contradictory things could happen in the same place at the same time. I don't.
So that ain't my worldview. Promise.

>SM: <Where did I, or you, mention contradicatory events? Where did I, or you,
>mention the same place? What, in short, are you talking about?>
>You invoked quantum physics at the Planck scales in the context of events
>occurring in space-time.

Yes, I did. And?

>SM: <I just tried to explain what toleration actually is: no judgement call.>
>Nonsense, we judge all the time, some of us are more honest about it. To
>tolerate someone's intentions or actions means we've judged them to be
>unimportant. Beneath us.

Similar thing to last time: you're confusing a judgement call _about_
toleration with a judgement call which _is_ toleration.

I disagree that toleration means judging a person's actions to be
unimportant. For instance, suppose I had a partner who spent a lot of time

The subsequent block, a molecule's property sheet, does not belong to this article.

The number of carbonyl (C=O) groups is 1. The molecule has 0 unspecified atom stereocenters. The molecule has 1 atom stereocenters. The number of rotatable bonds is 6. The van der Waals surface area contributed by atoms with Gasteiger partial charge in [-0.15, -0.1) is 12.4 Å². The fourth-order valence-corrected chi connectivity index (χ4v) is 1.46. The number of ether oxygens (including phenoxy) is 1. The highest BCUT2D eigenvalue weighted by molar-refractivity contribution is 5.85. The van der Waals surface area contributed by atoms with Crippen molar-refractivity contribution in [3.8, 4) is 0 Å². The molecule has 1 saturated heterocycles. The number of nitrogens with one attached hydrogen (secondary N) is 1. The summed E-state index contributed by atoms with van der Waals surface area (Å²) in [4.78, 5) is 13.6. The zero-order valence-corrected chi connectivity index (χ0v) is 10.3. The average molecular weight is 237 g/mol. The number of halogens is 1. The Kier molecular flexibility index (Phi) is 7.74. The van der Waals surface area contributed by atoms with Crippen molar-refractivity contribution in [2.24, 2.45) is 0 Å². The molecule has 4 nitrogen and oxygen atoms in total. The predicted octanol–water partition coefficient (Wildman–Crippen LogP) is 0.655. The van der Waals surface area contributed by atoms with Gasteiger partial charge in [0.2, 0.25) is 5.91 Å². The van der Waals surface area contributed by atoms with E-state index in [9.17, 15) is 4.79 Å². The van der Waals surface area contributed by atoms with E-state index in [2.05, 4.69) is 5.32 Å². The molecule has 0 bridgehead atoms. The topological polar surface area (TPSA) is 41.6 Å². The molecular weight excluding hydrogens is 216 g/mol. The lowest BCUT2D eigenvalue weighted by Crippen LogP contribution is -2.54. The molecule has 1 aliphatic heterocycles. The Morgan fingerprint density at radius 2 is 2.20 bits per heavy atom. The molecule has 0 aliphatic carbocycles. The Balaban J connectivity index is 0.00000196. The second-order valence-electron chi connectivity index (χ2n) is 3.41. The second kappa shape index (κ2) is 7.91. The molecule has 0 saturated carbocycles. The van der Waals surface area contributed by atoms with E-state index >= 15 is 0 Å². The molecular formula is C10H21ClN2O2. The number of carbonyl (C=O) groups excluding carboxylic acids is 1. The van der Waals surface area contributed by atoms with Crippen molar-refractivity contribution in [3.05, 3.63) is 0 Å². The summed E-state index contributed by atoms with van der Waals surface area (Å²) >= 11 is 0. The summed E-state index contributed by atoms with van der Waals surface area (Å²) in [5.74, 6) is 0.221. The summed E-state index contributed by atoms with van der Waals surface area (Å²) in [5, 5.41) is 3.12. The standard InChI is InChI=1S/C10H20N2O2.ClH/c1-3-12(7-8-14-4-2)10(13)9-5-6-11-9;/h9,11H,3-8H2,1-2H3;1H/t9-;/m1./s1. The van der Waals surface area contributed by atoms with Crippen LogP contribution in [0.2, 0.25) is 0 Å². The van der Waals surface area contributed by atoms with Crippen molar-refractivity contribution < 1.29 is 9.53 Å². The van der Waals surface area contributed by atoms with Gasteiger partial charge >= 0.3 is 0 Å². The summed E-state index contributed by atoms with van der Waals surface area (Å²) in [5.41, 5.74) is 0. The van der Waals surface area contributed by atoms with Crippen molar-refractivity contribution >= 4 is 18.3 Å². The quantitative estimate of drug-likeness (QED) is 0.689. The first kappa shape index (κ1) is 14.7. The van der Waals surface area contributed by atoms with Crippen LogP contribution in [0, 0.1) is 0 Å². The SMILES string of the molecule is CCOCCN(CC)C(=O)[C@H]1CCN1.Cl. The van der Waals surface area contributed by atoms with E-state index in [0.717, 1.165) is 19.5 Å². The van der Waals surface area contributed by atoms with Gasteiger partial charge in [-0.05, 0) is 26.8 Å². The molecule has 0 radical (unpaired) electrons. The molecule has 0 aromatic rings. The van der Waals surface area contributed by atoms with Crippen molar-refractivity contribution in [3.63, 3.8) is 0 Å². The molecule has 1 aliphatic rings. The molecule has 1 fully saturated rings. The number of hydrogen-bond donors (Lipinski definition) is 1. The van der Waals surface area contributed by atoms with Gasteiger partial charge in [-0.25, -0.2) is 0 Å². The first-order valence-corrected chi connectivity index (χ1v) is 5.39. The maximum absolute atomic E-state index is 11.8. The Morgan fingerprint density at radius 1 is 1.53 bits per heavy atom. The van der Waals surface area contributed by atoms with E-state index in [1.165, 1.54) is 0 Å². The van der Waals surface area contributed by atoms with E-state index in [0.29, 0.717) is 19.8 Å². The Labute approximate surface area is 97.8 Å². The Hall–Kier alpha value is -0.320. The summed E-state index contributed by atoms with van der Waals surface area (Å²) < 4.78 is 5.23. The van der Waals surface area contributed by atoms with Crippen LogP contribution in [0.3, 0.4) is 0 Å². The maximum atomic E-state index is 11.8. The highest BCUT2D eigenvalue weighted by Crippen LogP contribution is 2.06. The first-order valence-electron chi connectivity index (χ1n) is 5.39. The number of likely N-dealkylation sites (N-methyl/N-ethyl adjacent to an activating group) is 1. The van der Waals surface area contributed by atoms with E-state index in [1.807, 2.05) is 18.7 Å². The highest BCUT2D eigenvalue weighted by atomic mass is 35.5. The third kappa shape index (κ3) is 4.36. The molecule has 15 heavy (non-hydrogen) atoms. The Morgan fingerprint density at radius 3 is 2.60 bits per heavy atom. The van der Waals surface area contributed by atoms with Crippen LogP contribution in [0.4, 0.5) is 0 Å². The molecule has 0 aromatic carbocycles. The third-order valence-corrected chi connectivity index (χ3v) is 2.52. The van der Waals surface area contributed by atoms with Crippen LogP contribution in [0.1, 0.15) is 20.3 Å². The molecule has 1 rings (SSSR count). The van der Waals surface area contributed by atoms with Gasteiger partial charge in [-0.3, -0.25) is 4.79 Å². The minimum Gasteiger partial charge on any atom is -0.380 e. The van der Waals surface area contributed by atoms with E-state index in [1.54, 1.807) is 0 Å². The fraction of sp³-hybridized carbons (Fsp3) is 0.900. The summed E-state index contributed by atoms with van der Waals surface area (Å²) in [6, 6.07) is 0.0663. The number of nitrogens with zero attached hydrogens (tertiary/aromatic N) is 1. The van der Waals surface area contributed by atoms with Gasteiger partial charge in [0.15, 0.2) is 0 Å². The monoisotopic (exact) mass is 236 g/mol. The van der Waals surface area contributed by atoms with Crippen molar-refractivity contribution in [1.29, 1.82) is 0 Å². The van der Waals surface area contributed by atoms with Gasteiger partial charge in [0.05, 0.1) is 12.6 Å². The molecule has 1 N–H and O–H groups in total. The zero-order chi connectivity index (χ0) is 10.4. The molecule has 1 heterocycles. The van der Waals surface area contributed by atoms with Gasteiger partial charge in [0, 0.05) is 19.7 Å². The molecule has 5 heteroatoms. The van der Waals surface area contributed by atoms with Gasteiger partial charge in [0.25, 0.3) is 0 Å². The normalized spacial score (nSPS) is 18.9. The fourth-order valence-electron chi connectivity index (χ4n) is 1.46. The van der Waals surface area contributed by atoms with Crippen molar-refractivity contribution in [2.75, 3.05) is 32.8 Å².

away, which made me unhappy, but she was away because she was helping with
human rights issues somewhere. I might tolerate her absence precisely
_because_ I considered her actions so incredibly important, and _above_ me.

>SM: <I base the answers to these questions on feelings, so you wouldn't accept
>them anyway.>
>I don't "feel" that I would accept them, no. Now if you wanted to find some
>ground underneath the feelings, something connected to rational thought, I
>would be interested.

I wouldn't hold your breath in this case :-) I'm not about to try and
rationalize my system of morality and ethics at this point, which is what
such a discussion would amount to.

>SM: <You're confusing the feelings which _are_ tolerance and intolerance with
>feelings _about_ tolerance and intolerance.>
>Feelings are confusing. That's why I prefer thinking, clarity and
certainty >are more adaptive than mush.

I prefer to use both systems as appropriate. Doesn't alter the fact, you
were confusing the feelings which _are_ tolerance and intolerance with
feelings _about_ tolerance and intolerance.

>SM: <An individual's feelings include tolerance and intolerance...>
>Tolerance is not a "feeling," but a virtue.

That's a very healthy attitude.